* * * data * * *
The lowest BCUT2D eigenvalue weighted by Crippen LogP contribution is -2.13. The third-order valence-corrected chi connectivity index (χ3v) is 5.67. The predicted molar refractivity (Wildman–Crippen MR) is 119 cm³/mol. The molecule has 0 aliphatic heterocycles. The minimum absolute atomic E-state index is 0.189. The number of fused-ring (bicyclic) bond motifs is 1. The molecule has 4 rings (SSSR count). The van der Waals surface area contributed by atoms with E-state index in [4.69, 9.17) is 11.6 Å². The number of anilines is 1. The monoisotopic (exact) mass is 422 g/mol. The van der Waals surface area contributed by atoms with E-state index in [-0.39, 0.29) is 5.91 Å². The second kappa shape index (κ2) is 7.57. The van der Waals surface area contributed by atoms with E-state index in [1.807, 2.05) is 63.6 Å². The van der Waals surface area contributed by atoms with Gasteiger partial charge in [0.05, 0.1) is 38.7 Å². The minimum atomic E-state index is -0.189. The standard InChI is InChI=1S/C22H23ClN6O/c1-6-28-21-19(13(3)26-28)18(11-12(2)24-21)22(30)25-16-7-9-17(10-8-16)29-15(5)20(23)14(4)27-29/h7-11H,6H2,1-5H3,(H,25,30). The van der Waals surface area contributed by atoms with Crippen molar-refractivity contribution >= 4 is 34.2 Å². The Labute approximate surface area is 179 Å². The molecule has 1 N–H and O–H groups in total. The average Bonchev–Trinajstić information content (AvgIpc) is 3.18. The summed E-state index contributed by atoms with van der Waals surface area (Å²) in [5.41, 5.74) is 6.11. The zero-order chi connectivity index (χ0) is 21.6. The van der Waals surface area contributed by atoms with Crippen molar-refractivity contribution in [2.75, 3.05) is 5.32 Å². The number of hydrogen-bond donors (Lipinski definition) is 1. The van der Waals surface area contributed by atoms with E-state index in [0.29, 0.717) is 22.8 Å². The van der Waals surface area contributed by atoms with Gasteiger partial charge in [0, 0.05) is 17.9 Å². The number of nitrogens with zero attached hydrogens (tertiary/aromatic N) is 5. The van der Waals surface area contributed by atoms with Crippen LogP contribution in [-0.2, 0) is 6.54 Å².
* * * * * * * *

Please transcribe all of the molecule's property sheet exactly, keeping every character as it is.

The lowest BCUT2D eigenvalue weighted by Crippen LogP contribution is -2.13. The third-order valence-corrected chi connectivity index (χ3v) is 5.67. The predicted molar refractivity (Wildman–Crippen MR) is 119 cm³/mol. The molecule has 0 aliphatic heterocycles. The minimum absolute atomic E-state index is 0.189. The number of fused-ring (bicyclic) bond motifs is 1. The molecule has 4 rings (SSSR count). The van der Waals surface area contributed by atoms with E-state index in [4.69, 9.17) is 11.6 Å². The number of anilines is 1. The monoisotopic (exact) mass is 422 g/mol. The van der Waals surface area contributed by atoms with E-state index in [-0.39, 0.29) is 5.91 Å². The second kappa shape index (κ2) is 7.57. The van der Waals surface area contributed by atoms with E-state index in [1.807, 2.05) is 63.6 Å². The van der Waals surface area contributed by atoms with Gasteiger partial charge in [0.05, 0.1) is 38.7 Å². The minimum atomic E-state index is -0.189. The standard InChI is InChI=1S/C22H23ClN6O/c1-6-28-21-19(13(3)26-28)18(11-12(2)24-21)22(30)25-16-7-9-17(10-8-16)29-15(5)20(23)14(4)27-29/h7-11H,6H2,1-5H3,(H,25,30). The van der Waals surface area contributed by atoms with Crippen molar-refractivity contribution >= 4 is 34.2 Å². The Labute approximate surface area is 179 Å². The molecule has 1 N–H and O–H groups in total. The average Bonchev–Trinajstić information content (AvgIpc) is 3.18. The summed E-state index contributed by atoms with van der Waals surface area (Å²) in [5.41, 5.74) is 6.11. The zero-order chi connectivity index (χ0) is 21.6. The van der Waals surface area contributed by atoms with Crippen molar-refractivity contribution in [2.75, 3.05) is 5.32 Å². The number of hydrogen-bond donors (Lipinski definition) is 1. The van der Waals surface area contributed by atoms with E-state index in [0.29, 0.717) is 22.8 Å². The van der Waals surface area contributed by atoms with Gasteiger partial charge in [0, 0.05) is 17.9 Å². The number of nitrogens with zero attached hydrogens (tertiary/aromatic N) is 5. The van der Waals surface area contributed by atoms with Crippen LogP contribution in [-0.2, 0) is 6.54 Å².